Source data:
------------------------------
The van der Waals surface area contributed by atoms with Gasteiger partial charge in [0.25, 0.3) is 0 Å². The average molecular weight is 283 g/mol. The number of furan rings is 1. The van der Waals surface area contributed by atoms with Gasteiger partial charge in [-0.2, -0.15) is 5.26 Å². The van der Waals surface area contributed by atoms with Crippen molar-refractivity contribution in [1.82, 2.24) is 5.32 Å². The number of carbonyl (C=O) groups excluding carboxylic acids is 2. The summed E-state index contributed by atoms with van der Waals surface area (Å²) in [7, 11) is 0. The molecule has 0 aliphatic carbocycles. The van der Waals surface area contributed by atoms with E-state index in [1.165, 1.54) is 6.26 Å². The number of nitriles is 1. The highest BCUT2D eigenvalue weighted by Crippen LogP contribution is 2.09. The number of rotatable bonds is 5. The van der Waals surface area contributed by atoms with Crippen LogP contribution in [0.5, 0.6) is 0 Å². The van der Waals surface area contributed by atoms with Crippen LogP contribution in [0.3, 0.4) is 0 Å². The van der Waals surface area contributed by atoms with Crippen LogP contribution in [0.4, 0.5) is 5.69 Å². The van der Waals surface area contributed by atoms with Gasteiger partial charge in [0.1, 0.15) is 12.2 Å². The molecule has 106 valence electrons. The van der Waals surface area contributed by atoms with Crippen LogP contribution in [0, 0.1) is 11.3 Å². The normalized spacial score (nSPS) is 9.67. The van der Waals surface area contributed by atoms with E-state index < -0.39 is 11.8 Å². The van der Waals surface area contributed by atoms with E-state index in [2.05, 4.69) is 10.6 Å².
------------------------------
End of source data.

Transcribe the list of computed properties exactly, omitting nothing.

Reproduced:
The van der Waals surface area contributed by atoms with Gasteiger partial charge in [0.25, 0.3) is 0 Å². The average molecular weight is 283 g/mol. The number of furan rings is 1. The van der Waals surface area contributed by atoms with Gasteiger partial charge in [-0.2, -0.15) is 5.26 Å². The van der Waals surface area contributed by atoms with Crippen molar-refractivity contribution in [1.82, 2.24) is 5.32 Å². The number of carbonyl (C=O) groups excluding carboxylic acids is 2. The summed E-state index contributed by atoms with van der Waals surface area (Å²) in [7, 11) is 0. The molecule has 0 aliphatic carbocycles. The van der Waals surface area contributed by atoms with E-state index in [1.165, 1.54) is 6.26 Å². The number of nitriles is 1. The highest BCUT2D eigenvalue weighted by Crippen LogP contribution is 2.09. The number of rotatable bonds is 5. The van der Waals surface area contributed by atoms with Crippen LogP contribution in [0.5, 0.6) is 0 Å². The van der Waals surface area contributed by atoms with Crippen LogP contribution in [0.3, 0.4) is 0 Å². The van der Waals surface area contributed by atoms with Crippen LogP contribution in [0.4, 0.5) is 5.69 Å². The van der Waals surface area contributed by atoms with Gasteiger partial charge in [0.1, 0.15) is 12.2 Å². The molecule has 106 valence electrons. The van der Waals surface area contributed by atoms with Crippen LogP contribution in [0, 0.1) is 11.3 Å². The normalized spacial score (nSPS) is 9.67. The van der Waals surface area contributed by atoms with E-state index < -0.39 is 11.8 Å². The van der Waals surface area contributed by atoms with E-state index in [2.05, 4.69) is 10.6 Å².